5.   Holbrook, D.  J.,  Jr.  Assesment of Toxicity of Automotive Metallic
    Emissions.  Volume II.  Relative Toxicities of Automotive Metallic
    Emissions Against Lead Compounds Using Biochemical Parameters.  Publication
    Number EPA-600/l-76-010b.  Environmental Protection Agency, Research
    Triangle Park,  N. C.  January 1976.   59 pp.

6.   Yoakum, A. M.,  Stewart/ P. L.,  and Sterrett, J.  E.   Method Development
    and Subsequent Survey Analysis of Biological Tissues for Platinum,  Lead
    and Manganese Content.  Environ. Health Perspect.,  10:  85-93 (1975).
                                    13

-------
                                    TECHNICAL REPORT DATA
                            (Please read Instructions on the reverse before completing)
 1. REPORT NO.
 EPA-600/1-77-051
                                                            3. RECIPIENT'S ACCESSIO(*NO.
4. TITLE AND SUBTITLE
 CONTENT OF PLATINUM AND PALLADIUM IN RAT TISSUE
 Correlation of Tissue Concentration of Platinum  and
 Palladium with Biochemical Effects
             S. REPORT DATE
                November  1977
             6. PERFORMING ORGANIZATION CODE
7. AUTHOR(S)
                                                            8. PERFORMING ORGANIZATION REPORT NO.
  David J. Holb.rook,  Jr.
9. PERFORMING ORGANIZATION NAME AND ADDRESS
 Department of Biochemistry, School  of Medicine
 University of North Carolina
 Chapel Hill, North  Carolina 2751A
              10. PROGRAM ELEMENT NO.

                1AA601
              11. CONTRACT/GRANT NO.
                Z804557-01
 12. SPONSORING AGENCY NAME AND ADDRESS
 Health Effects Research Laboratory
 Office of Research  and Development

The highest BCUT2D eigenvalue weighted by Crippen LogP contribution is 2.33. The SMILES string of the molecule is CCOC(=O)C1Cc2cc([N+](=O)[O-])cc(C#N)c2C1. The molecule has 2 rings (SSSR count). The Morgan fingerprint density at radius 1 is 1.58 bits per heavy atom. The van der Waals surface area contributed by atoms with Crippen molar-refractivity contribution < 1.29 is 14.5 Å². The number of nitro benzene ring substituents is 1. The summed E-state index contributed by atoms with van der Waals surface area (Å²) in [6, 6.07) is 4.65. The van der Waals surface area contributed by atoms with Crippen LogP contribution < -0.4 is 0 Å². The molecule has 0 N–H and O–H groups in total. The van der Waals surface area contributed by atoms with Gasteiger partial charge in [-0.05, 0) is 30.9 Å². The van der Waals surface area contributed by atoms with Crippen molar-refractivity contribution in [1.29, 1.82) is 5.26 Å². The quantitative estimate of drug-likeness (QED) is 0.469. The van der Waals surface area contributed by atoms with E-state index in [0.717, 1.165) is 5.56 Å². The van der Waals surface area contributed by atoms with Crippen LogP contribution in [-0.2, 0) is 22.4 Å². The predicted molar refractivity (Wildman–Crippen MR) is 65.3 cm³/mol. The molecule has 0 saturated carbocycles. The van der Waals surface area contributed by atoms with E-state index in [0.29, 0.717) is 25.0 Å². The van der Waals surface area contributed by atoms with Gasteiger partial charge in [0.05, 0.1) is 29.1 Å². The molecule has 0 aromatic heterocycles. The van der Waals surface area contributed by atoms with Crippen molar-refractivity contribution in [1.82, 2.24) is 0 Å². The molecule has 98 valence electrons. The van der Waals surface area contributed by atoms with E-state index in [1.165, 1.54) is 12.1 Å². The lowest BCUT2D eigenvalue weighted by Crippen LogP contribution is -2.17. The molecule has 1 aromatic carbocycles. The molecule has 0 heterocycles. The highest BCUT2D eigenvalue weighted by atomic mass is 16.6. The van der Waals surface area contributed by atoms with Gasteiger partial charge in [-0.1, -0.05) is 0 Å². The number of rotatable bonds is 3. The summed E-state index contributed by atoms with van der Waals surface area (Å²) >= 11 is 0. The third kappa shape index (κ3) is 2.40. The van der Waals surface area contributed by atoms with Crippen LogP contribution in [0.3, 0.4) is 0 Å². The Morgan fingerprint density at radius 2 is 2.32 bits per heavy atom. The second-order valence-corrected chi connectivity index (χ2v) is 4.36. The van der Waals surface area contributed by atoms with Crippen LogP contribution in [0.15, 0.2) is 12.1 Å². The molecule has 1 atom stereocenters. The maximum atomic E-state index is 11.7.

U.S.  Environmental  Protection Agency
 Research Triangle Park. N.C. 27711
              13. TYPE OF REPORT AND PERIOD COVERED
  RTP,NC
              14. SPONSORING AGENCY CODE
                EPA-600/11
 15. SUPPLEMENTARY NOTES
 16. ABSTRACT

       Data have been  compiled on the  platinum and palladium content  in six rat

  tissues after the dietary administration of platinum or palladium salts.  The

  platinum and palladium content in rat  tissues does not appear to correlate with

  the rates of weight  gain of rats, the  organ weights,  or the four parameters of

  drug metabolism which were studied.
17.
                                KEY WORDS AND DOCUMENT ANALYSIS
                  DESCRIPTORS
                                               b.IDENTIFIERS/OPEN ENDED TERMS
                           c.  COSATI Field/Group
  platinum
  palladium
  metabolism
  toxicity
                             06 A, F, T
13. DISTRIBUTION STATEMENT
  RELEASE TO PUBLIC
19. SECURITY CLASS (This Report)
  UNCLASSIFIED
                                                                           21. NO. OF PAGES
                                               20. SECURITY CLASS (This page)
                                                 UNCLASSIFIED
                                                                          22. PRICE
EPA Form 2220-1 (9-73)
                                             14

-------